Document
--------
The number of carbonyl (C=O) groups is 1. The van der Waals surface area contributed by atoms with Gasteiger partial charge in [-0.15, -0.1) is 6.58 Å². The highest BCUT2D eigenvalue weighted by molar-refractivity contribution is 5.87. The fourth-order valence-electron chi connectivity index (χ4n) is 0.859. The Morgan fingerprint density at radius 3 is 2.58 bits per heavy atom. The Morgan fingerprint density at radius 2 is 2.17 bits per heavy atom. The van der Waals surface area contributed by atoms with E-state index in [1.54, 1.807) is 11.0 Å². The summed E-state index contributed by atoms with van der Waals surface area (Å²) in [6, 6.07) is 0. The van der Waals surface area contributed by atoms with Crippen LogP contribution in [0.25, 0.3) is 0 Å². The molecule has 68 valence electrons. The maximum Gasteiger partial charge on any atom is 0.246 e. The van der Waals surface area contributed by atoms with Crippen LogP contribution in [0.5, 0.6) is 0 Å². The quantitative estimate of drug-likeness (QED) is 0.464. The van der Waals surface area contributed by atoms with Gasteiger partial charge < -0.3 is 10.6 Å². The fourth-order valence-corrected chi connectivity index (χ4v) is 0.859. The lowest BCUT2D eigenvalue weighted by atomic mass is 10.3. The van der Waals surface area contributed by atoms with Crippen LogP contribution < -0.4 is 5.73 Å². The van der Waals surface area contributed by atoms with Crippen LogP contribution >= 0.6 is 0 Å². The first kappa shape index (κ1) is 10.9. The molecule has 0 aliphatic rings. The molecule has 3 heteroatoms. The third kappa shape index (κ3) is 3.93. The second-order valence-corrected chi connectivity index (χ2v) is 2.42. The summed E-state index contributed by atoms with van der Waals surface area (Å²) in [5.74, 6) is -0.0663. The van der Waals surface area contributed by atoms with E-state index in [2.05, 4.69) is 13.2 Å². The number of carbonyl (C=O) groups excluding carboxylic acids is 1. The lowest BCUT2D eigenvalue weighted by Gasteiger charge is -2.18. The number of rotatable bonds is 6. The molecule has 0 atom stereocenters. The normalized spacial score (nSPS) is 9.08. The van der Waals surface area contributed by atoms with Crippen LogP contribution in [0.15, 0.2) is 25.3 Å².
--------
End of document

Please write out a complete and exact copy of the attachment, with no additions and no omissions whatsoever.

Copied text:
The number of carbonyl (C=O) groups is 1. The van der Waals surface area contributed by atoms with Gasteiger partial charge in [-0.15, -0.1) is 6.58 Å². The highest BCUT2D eigenvalue weighted by molar-refractivity contribution is 5.87. The fourth-order valence-electron chi connectivity index (χ4n) is 0.859. The Morgan fingerprint density at radius 3 is 2.58 bits per heavy atom. The Morgan fingerprint density at radius 2 is 2.17 bits per heavy atom. The van der Waals surface area contributed by atoms with E-state index in [1.54, 1.807) is 11.0 Å². The summed E-state index contributed by atoms with van der Waals surface area (Å²) in [6, 6.07) is 0. The van der Waals surface area contributed by atoms with Crippen LogP contribution in [0.25, 0.3) is 0 Å². The molecule has 68 valence electrons. The maximum Gasteiger partial charge on any atom is 0.246 e. The van der Waals surface area contributed by atoms with Crippen LogP contribution in [0.5, 0.6) is 0 Å². The quantitative estimate of drug-likeness (QED) is 0.464. The van der Waals surface area contributed by atoms with Gasteiger partial charge < -0.3 is 10.6 Å². The fourth-order valence-corrected chi connectivity index (χ4v) is 0.859. The lowest BCUT2D eigenvalue weighted by atomic mass is 10.3. The van der Waals surface area contributed by atoms with Crippen LogP contribution < -0.4 is 5.73 Å². The van der Waals surface area contributed by atoms with Crippen LogP contribution >= 0.6 is 0 Å². The first kappa shape index (κ1) is 10.9. The molecule has 0 aliphatic rings. The molecule has 3 heteroatoms. The third kappa shape index (κ3) is 3.93. The second-order valence-corrected chi connectivity index (χ2v) is 2.42. The summed E-state index contributed by atoms with van der Waals surface area (Å²) in [5.74, 6) is -0.0663. The van der Waals surface area contributed by atoms with E-state index in [2.05, 4.69) is 13.2 Å². The number of carbonyl (C=O) groups excluding carboxylic acids is 1. The lowest BCUT2D eigenvalue weighted by Gasteiger charge is -2.18. The number of rotatable bonds is 6. The molecule has 0 atom stereocenters. The normalized spacial score (nSPS) is 9.08. The van der Waals surface area contributed by atoms with Crippen LogP contribution in [0.15, 0.2) is 25.3 Å².